Gay Marriage: Normative, Exceptional, Neither?

Matthew Lee Anderson has a great post, The Questions of Gay Marriage: How serious a concern is homosexuality? | Mere Orthodoxy | Christianity, Politics, and Culture, where he adds to the ongoing discussion concerning gay marriage. He mentions hermeneutical concerns, a complementary creation-redemption loci, and debunks the argument now made that monogamous homosexual unions aren’t denounced because such relationships were not prevalent. In such a critique, it’s only promiscuous behavior that’s rejected, regardless of gender. Check out the whole article as it’s worthwhile, but here’s an excerpt (emphasis mine):

Where ought we begin, then, in considering the questions of gay marriage?  My own inclination is to follow the path that Jesus points toward in Matthew 19, and that Paul follows in Romans 1 and 1 Corinthians 6:  the Genesis account.  This pathway has the advantage of being uncompromisingly Biblical and, if you like drawing sharp lines between Jesus and Paul, of being sanctioned by the “red letters” too.  But it also takes us straight to the heart of the matter in such a way that orients our attention away from the negative proposition about same-sex sexual relations toward the particular goodness of heterosexual sexual relations.  Whether that good is exclusively limited to heterosexual unions is a separate question, as is whether discerning it would definitively answer the question of gay marriage.  But neither of those can properly be answered until we first get a grasp on why marriage matters within Genesis to begin with.

It’s also important to note that this sort of exegetical strategy doesn’t stem from any sort of “embarrassment” about the prohibitions in Leviticus because of what we might call the “reductio ad slavery”:  Leviticus prohibits same-sex relationships, but slavery gets endorsed, which means Scripture clearly can’t be trusted.  Sometimes “shellfish” get tossed about, too, since Leviticus ostensibly doesn’t allow them.  But following Jesus behind Leviticus to the norms of human sexuality within Genesis shows just how empty that argument is.

The reasoning is relatively straightforward.  On the traditional reading of the Genesis account—which we will have reason to question—male-female relationships are revealed as normative.  Yet the aforementioned notion that humans are made in the “image of God” makes an appearance as well. What that means is a contest of its own. But the most dominant readings in the Christian tradition start with a shared and equal responsibility before God for all who share that image.  In light of such a fundamental equality, slavery begins to look like the sinful perversion that it is.  There may have been certain compromises to it as an institution within Leviticus, for a variety of reasons and qualified in important ways.  But as Jesus points out in Matthew 19, Moses made compromises on divorce law, too.  Does such a compromise undermine the norm of permanence for traditional Christians’ account of marriage?   Clearly not.  In fact, it is only recognizable as a compromise when people have grasped the norm in such a way that they are able to see the disparity.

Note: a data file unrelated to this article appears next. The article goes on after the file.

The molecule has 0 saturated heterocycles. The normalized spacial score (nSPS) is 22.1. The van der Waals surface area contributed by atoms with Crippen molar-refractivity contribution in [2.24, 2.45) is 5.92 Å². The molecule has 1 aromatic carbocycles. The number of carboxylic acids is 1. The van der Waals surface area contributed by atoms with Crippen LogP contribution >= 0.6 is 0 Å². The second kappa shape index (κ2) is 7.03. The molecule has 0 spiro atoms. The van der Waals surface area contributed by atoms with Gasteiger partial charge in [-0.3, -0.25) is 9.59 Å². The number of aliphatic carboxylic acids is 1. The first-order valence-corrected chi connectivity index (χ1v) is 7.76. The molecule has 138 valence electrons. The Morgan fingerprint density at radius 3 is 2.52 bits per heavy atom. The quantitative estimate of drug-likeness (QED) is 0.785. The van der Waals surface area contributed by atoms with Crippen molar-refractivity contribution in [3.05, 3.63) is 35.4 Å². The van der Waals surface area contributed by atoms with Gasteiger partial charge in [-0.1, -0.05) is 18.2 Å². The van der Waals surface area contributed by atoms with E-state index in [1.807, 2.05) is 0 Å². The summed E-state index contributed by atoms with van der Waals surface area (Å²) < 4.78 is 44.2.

My emphasis was on the nature of accommodation versus the sanctioned norm. Anderson uses the term ‘compromise,’ which I don’t like, but it captures the idea of God redeeming sinful manifestations in society to its normative sanctioned practice. Homosexuality was never even given such accommodationist status throughout redemptive history, and it would seem odd to say God allows it only if it meets the litmus test of monogamous fidelity.  The battle today, however, is much more egregious: advocates of homosexual marriage aren’t claiming some sort of exceptional status, but want to erase any line that suggests heterosexual unions are the “norm.” My concern has long been that once the normative status is obliterated, then what is the norm?

© 2013, Rick Hogaboam. All rights reserved.

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